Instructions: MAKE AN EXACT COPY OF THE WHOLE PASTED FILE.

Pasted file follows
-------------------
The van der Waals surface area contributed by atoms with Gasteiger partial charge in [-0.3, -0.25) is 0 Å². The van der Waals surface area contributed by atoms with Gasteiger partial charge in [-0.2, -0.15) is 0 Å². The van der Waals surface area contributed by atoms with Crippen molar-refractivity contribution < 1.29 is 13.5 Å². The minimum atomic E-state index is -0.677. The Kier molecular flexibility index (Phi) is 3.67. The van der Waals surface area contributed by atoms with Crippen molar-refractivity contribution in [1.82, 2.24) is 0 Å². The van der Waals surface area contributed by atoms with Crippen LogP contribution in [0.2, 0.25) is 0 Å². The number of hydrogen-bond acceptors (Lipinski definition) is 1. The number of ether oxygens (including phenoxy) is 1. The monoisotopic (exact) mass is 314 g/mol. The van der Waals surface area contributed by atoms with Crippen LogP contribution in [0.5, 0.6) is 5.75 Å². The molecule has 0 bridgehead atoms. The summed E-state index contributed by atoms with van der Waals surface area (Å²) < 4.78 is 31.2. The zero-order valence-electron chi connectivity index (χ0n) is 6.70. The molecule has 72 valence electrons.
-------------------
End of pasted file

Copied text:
The van der Waals surface area contributed by atoms with Gasteiger partial charge in [-0.3, -0.25) is 0 Å². The van der Waals surface area contributed by atoms with Gasteiger partial charge in [-0.2, -0.15) is 0 Å². The van der Waals surface area contributed by atoms with Crippen molar-refractivity contribution < 1.29 is 13.5 Å². The minimum atomic E-state index is -0.677. The Kier molecular flexibility index (Phi) is 3.67. The van der Waals surface area contributed by atoms with Crippen molar-refractivity contribution in [1.82, 2.24) is 0 Å². The van der Waals surface area contributed by atoms with Crippen LogP contribution in [0.2, 0.25) is 0 Å². The number of hydrogen-bond acceptors (Lipinski definition) is 1. The number of ether oxygens (including phenoxy) is 1. The monoisotopic (exact) mass is 314 g/mol. The van der Waals surface area contributed by atoms with Crippen LogP contribution in [0.5, 0.6) is 5.75 Å². The molecule has 0 bridgehead atoms. The summed E-state index contributed by atoms with van der Waals surface area (Å²) < 4.78 is 31.2. The zero-order valence-electron chi connectivity index (χ0n) is 6.70. The molecule has 72 valence electrons.